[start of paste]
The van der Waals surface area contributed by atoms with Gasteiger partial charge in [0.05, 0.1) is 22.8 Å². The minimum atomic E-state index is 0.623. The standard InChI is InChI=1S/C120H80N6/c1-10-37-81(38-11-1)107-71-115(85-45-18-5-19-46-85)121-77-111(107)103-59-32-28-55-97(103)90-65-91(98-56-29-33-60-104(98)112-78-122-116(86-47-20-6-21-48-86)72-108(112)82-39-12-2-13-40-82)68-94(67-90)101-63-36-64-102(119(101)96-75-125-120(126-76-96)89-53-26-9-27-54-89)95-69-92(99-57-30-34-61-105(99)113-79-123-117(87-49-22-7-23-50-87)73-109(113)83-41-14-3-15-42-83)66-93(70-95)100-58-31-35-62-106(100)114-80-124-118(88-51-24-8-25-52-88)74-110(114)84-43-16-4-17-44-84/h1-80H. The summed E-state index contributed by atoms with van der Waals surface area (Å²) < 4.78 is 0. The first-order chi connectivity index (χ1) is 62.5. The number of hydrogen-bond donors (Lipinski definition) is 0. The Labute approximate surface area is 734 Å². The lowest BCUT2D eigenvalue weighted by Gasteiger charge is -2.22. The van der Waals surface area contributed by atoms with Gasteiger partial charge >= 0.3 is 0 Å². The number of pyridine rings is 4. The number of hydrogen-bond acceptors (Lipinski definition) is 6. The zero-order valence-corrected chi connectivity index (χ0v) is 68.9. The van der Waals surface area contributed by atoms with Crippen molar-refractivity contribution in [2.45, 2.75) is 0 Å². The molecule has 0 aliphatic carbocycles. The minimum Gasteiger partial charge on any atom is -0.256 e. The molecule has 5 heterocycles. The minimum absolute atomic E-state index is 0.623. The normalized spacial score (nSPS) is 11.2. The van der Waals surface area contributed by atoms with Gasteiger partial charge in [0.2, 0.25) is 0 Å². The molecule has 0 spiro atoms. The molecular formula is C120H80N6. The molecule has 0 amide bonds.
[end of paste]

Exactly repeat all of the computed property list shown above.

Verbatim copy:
The van der Waals surface area contributed by atoms with Gasteiger partial charge in [0.05, 0.1) is 22.8 Å². The minimum atomic E-state index is 0.623. The standard InChI is InChI=1S/C120H80N6/c1-10-37-81(38-11-1)107-71-115(85-45-18-5-19-46-85)121-77-111(107)103-59-32-28-55-97(103)90-65-91(98-56-29-33-60-104(98)112-78-122-116(86-47-20-6-21-48-86)72-108(112)82-39-12-2-13-40-82)68-94(67-90)101-63-36-64-102(119(101)96-75-125-120(126-76-96)89-53-26-9-27-54-89)95-69-92(99-57-30-34-61-105(99)113-79-123-117(87-49-22-7-23-50-87)73-109(113)83-41-14-3-15-42-83)66-93(70-95)100-58-31-35-62-106(100)114-80-124-118(88-51-24-8-25-52-88)74-110(114)84-43-16-4-17-44-84/h1-80H. The summed E-state index contributed by atoms with van der Waals surface area (Å²) < 4.78 is 0. The first-order chi connectivity index (χ1) is 62.5. The number of hydrogen-bond donors (Lipinski definition) is 0. The Labute approximate surface area is 734 Å². The lowest BCUT2D eigenvalue weighted by Gasteiger charge is -2.22. The van der Waals surface area contributed by atoms with Gasteiger partial charge >= 0.3 is 0 Å². The number of pyridine rings is 4. The number of hydrogen-bond acceptors (Lipinski definition) is 6. The zero-order valence-corrected chi connectivity index (χ0v) is 68.9. The van der Waals surface area contributed by atoms with Crippen molar-refractivity contribution in [2.45, 2.75) is 0 Å². The molecule has 0 aliphatic carbocycles. The minimum Gasteiger partial charge on any atom is -0.256 e. The molecule has 5 heterocycles. The minimum absolute atomic E-state index is 0.623. The normalized spacial score (nSPS) is 11.2. The van der Waals surface area contributed by atoms with Gasteiger partial charge in [0.2, 0.25) is 0 Å². The molecule has 0 spiro atoms. The molecular formula is C120H80N6. The molecule has 0 amide bonds.